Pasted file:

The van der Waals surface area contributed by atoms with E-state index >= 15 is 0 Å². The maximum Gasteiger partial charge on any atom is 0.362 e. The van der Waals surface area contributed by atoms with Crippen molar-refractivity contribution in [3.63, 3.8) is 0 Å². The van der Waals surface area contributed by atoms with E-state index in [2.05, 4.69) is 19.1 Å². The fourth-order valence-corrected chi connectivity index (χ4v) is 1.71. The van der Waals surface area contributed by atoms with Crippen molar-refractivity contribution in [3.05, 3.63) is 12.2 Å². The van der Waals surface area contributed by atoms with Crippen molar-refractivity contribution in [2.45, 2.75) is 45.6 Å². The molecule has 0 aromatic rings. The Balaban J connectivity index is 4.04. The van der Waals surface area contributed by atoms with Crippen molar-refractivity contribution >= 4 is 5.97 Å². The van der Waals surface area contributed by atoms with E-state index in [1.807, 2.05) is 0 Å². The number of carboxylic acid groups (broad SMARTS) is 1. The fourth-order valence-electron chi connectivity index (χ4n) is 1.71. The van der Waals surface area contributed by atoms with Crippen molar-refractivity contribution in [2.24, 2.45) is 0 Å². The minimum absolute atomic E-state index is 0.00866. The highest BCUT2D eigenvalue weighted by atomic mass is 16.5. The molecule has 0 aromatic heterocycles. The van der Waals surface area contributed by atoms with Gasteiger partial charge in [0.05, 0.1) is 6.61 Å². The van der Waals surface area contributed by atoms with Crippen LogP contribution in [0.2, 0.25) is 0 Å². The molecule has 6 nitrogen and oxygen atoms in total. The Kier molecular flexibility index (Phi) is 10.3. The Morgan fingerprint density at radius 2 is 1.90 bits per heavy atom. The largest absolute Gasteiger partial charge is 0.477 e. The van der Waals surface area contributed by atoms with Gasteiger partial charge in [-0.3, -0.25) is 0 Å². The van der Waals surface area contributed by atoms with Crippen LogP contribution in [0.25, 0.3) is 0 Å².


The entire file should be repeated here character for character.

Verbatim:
The van der Waals surface area contributed by atoms with E-state index >= 15 is 0 Å². The maximum Gasteiger partial charge on any atom is 0.362 e. The van der Waals surface area contributed by atoms with Crippen molar-refractivity contribution in [3.63, 3.8) is 0 Å². The van der Waals surface area contributed by atoms with E-state index in [2.05, 4.69) is 19.1 Å². The fourth-order valence-corrected chi connectivity index (χ4v) is 1.71. The van der Waals surface area contributed by atoms with Crippen molar-refractivity contribution in [3.05, 3.63) is 12.2 Å². The van der Waals surface area contributed by atoms with Crippen molar-refractivity contribution in [2.45, 2.75) is 45.6 Å². The molecule has 0 aromatic rings. The Balaban J connectivity index is 4.04. The van der Waals surface area contributed by atoms with Crippen molar-refractivity contribution >= 4 is 5.97 Å². The van der Waals surface area contributed by atoms with E-state index in [1.807, 2.05) is 0 Å². The number of carboxylic acid groups (broad SMARTS) is 1. The fourth-order valence-electron chi connectivity index (χ4n) is 1.71. The van der Waals surface area contributed by atoms with Crippen molar-refractivity contribution in [2.24, 2.45) is 0 Å². The minimum absolute atomic E-state index is 0.00866. The highest BCUT2D eigenvalue weighted by atomic mass is 16.5. The molecule has 0 aromatic heterocycles. The van der Waals surface area contributed by atoms with Gasteiger partial charge in [0.05, 0.1) is 6.61 Å². The van der Waals surface area contributed by atoms with Crippen LogP contribution in [0.2, 0.25) is 0 Å². The molecule has 6 nitrogen and oxygen atoms in total. The Kier molecular flexibility index (Phi) is 10.3. The Morgan fingerprint density at radius 2 is 1.90 bits per heavy atom. The largest absolute Gasteiger partial charge is 0.477 e. The van der Waals surface area contributed by atoms with Gasteiger partial charge in [-0.3, -0.25) is 0 Å². The van der Waals surface area contributed by atoms with Crippen LogP contribution in [0.25, 0.3) is 0 Å².